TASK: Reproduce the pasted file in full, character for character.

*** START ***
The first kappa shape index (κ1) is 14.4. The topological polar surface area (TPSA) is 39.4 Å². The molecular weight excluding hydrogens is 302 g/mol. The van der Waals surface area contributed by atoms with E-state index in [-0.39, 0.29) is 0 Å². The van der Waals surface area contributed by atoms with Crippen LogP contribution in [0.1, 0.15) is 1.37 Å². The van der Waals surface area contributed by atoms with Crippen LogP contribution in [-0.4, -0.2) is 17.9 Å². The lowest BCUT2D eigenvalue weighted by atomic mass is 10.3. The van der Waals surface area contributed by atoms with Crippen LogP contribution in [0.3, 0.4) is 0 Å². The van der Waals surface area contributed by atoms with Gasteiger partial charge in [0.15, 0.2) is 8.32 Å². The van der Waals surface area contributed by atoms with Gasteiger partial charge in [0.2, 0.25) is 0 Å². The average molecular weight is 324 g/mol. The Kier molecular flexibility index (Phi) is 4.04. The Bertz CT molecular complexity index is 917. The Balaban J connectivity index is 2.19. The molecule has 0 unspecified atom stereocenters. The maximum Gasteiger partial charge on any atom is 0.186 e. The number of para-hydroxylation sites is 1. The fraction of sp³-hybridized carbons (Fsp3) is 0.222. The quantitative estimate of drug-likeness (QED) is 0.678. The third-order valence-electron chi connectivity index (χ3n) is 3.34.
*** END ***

The first kappa shape index (κ1) is 14.4. The topological polar surface area (TPSA) is 39.4 Å². The molecular weight excluding hydrogens is 302 g/mol. The van der Waals surface area contributed by atoms with E-state index in [-0.39, 0.29) is 0 Å². The van der Waals surface area contributed by atoms with Crippen LogP contribution in [0.1, 0.15) is 1.37 Å². The van der Waals surface area contributed by atoms with Crippen LogP contribution in [-0.4, -0.2) is 17.9 Å². The lowest BCUT2D eigenvalue weighted by atomic mass is 10.3. The van der Waals surface area contributed by atoms with Crippen LogP contribution in [0.3, 0.4) is 0 Å². The van der Waals surface area contributed by atoms with Gasteiger partial charge in [0.15, 0.2) is 8.32 Å². The van der Waals surface area contributed by atoms with Gasteiger partial charge in [0.2, 0.25) is 0 Å². The average molecular weight is 324 g/mol. The Kier molecular flexibility index (Phi) is 4.04. The Bertz CT molecular complexity index is 917. The Balaban J connectivity index is 2.19. The molecule has 0 unspecified atom stereocenters. The maximum Gasteiger partial charge on any atom is 0.186 e. The number of para-hydroxylation sites is 1. The fraction of sp³-hybridized carbons (Fsp3) is 0.222. The quantitative estimate of drug-likeness (QED) is 0.678. The third-order valence-electron chi connectivity index (χ3n) is 3.34.